Basically what it does, is to read the current temperature, read the current desired temperature, write a random desired temperature value and read it back again. The program then exits and any errors are logged to the console. Let’s now see how the same thing would be written with the other library.

Using KNX

This library is very functional and robust. In order to start using it, you’ll need to import the library and define the addresses:

const knx = require('knx');

const addressCurrentTemperature = "1/0/0";
const addressDesiredTemperatureIn = "1/0/2";
const addressDesiredTemperatureOut = "1/0/3";

The last big step is to create a Connection with the right parameters and handlers:

onst connection = new knx.Connection({
    ipAddr: '192.168.0.125',
    ipPort: 3671,
    physAddr: '1.1.1',
    handlers: {
        // wait for connection establishment before sending anything!
        connected: function () {
            console.log('Hurray, I can talk KNX!');

            const dataPointCurrentTemperature = new knx.Datapoint({
                ga: addressCurrentTemperature,
                dpt: 'DPT9'
            });
            const dataPointDesiredTemperatureIn = new knx.Datapoint({
                ga: addressDesiredTemperatureIn,
                dpt: 'DPT9'
            });
            const dataPointDesiredTemperatureOut = new knx.Datapoint({
                ga: addressDesiredTemperatureOut,
                dpt: 'DPT9'
            });

            dataPointCurrentTemperature.bind(connection);
            dataPointDesiredTemperatureIn.bind(connection);
            dataPointDesiredTemperatureOut.bind(connection);

            connection.on(`GroupValue_Write_${addressDesiredTemperatureOut}`, (src, val) => {
                // console.log(`Desired changeto ${val}`);
                dataPointDesiredTemperatureOut.read((src, val) => console.log(`Desired temp is again ${val} \n`));
            })
        },
        // get notified on connection errors
        error: function (connstatus) {
            console.log("**** ERROR: %j", connstatus);
        }
    }
});

As you can see, we are doing quite the same thing as before, but the approach is a bit different. A key difference though, is that you don’t have data point types for Temperature, you need to set DPT9 for that, which is the code that defines the temperature. The supported data points can be checked here.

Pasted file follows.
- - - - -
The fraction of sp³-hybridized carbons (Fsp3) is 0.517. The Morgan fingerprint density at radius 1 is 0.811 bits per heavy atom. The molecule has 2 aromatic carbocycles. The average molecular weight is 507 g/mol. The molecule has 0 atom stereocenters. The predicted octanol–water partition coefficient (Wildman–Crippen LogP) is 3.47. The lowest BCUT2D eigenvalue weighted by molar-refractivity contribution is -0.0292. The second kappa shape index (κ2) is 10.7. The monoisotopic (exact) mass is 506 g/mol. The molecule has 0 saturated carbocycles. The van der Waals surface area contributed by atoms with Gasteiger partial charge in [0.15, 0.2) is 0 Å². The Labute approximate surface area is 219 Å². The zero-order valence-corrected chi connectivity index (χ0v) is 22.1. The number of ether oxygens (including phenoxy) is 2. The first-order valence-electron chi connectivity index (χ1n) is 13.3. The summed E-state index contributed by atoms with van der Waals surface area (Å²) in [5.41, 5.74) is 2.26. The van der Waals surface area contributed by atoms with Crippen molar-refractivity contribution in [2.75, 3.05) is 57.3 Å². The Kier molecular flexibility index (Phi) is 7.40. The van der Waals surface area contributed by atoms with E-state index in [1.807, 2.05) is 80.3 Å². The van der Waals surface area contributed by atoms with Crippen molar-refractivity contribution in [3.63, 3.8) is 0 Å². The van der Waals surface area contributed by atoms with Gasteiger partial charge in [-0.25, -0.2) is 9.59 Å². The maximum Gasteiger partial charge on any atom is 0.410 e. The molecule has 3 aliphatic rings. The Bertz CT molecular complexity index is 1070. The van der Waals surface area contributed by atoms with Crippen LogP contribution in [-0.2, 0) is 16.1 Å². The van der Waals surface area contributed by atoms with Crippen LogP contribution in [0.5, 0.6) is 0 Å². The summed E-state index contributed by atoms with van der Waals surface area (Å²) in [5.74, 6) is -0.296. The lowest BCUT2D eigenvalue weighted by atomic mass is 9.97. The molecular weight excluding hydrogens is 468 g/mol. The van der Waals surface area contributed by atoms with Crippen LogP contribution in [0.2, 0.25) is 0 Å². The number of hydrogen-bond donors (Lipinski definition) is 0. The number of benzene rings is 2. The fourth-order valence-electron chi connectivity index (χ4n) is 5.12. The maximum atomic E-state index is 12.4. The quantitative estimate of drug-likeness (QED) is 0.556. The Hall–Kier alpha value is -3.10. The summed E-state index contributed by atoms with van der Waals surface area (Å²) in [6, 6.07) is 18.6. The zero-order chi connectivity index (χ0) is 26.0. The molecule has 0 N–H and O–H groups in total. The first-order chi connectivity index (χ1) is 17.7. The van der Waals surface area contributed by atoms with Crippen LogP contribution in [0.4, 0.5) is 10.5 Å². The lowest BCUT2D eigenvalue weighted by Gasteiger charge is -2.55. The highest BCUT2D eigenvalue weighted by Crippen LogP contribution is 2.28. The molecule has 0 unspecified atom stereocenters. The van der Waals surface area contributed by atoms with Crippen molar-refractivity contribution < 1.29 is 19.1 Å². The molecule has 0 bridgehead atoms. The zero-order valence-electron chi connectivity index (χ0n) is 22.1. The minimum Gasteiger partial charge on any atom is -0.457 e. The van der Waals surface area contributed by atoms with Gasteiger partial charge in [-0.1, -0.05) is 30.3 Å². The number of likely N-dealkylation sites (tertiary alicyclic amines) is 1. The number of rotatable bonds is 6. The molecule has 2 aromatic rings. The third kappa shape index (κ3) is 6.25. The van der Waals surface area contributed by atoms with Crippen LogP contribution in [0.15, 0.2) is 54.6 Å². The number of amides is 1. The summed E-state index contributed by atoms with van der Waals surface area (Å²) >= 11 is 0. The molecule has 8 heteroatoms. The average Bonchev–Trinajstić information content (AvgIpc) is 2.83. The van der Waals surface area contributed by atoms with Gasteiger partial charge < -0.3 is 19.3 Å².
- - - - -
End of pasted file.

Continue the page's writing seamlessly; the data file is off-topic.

And the winner is …

Although my intention is not to declare any winner here (just variables 😄 ), I personally noticed that the first one KNX-IP has some reliability issues and was not able to read data because of some errors that I didn’t understand the root cause. Hence, I believe it’s pretty buggy so it’s not suitable for a project where you need to orchestrate KNX network 24/7.

The KNX library is very strong and reliable on the other hand. I didn’t have any issue while testing and I believe it can be used in production scenarios and workloads. It might be tricky setting up those data points, but the documentation seems allright. What do you think? Which one will you use?

You can find the source code on Github

As always

Thanks for reading, I hope you found this article useful and interesting. If you have any suggestions don’t hesitate to contact me. I also invite you to share and subscribe to the newsletter by using the buttons below! Cheers  😉

Avatar afivan

Author: afivan

Enthusiast adventurer, software developer with a high sense of creativity, discipline and achievement. I like to travel, I like music and outdoor sports. Because I have a broken ligament, I prefer safer activities like running or biking. In a couple of years, my ambition is to become a good technical lead with entrepreneurial mindset. From a personal point of view, I’d like to establish my own family, so I’ll have lots of things to do, there’s never time to get bored 😂